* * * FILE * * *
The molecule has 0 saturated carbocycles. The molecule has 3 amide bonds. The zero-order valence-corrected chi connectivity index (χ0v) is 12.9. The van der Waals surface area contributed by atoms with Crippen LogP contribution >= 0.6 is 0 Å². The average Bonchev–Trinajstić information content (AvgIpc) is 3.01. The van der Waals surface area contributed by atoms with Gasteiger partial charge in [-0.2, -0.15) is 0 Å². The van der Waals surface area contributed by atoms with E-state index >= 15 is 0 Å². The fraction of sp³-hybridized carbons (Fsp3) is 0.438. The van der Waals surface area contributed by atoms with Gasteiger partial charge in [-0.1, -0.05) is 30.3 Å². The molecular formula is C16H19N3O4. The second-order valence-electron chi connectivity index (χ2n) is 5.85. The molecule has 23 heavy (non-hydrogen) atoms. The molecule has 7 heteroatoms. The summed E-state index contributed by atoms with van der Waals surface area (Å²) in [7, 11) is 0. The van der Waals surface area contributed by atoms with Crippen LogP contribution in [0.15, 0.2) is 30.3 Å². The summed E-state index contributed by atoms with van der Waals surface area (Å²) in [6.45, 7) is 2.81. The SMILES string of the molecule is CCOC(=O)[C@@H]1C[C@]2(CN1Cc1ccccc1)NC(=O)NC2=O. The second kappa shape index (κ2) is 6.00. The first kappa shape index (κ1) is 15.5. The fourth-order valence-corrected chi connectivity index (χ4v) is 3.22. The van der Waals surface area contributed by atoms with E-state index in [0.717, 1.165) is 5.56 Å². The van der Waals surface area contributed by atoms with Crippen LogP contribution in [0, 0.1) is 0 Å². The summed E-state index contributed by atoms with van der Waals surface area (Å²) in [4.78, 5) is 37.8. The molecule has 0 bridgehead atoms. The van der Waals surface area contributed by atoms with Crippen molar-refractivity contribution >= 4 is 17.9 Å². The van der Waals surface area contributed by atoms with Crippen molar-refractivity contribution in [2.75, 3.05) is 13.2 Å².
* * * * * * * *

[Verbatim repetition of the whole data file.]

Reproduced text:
The molecule has 0 saturated carbocycles. The molecule has 3 amide bonds. The zero-order valence-corrected chi connectivity index (χ0v) is 12.9. The van der Waals surface area contributed by atoms with Crippen LogP contribution >= 0.6 is 0 Å². The average Bonchev–Trinajstić information content (AvgIpc) is 3.01. The van der Waals surface area contributed by atoms with Gasteiger partial charge in [-0.2, -0.15) is 0 Å². The van der Waals surface area contributed by atoms with E-state index >= 15 is 0 Å². The fraction of sp³-hybridized carbons (Fsp3) is 0.438. The van der Waals surface area contributed by atoms with Gasteiger partial charge in [-0.1, -0.05) is 30.3 Å². The molecular formula is C16H19N3O4. The second-order valence-electron chi connectivity index (χ2n) is 5.85. The molecule has 23 heavy (non-hydrogen) atoms. The molecule has 7 heteroatoms. The summed E-state index contributed by atoms with van der Waals surface area (Å²) in [7, 11) is 0. The van der Waals surface area contributed by atoms with Crippen LogP contribution in [0.15, 0.2) is 30.3 Å². The summed E-state index contributed by atoms with van der Waals surface area (Å²) in [6.45, 7) is 2.81. The SMILES string of the molecule is CCOC(=O)[C@@H]1C[C@]2(CN1Cc1ccccc1)NC(=O)NC2=O. The second kappa shape index (κ2) is 6.00. The first kappa shape index (κ1) is 15.5. The fourth-order valence-corrected chi connectivity index (χ4v) is 3.22. The van der Waals surface area contributed by atoms with E-state index in [0.717, 1.165) is 5.56 Å². The van der Waals surface area contributed by atoms with Crippen LogP contribution in [0, 0.1) is 0 Å². The summed E-state index contributed by atoms with van der Waals surface area (Å²) in [4.78, 5) is 37.8. The molecule has 0 bridgehead atoms. The van der Waals surface area contributed by atoms with Crippen molar-refractivity contribution >= 4 is 17.9 Å². The van der Waals surface area contributed by atoms with Crippen molar-refractivity contribution in [2.75, 3.05) is 13.2 Å².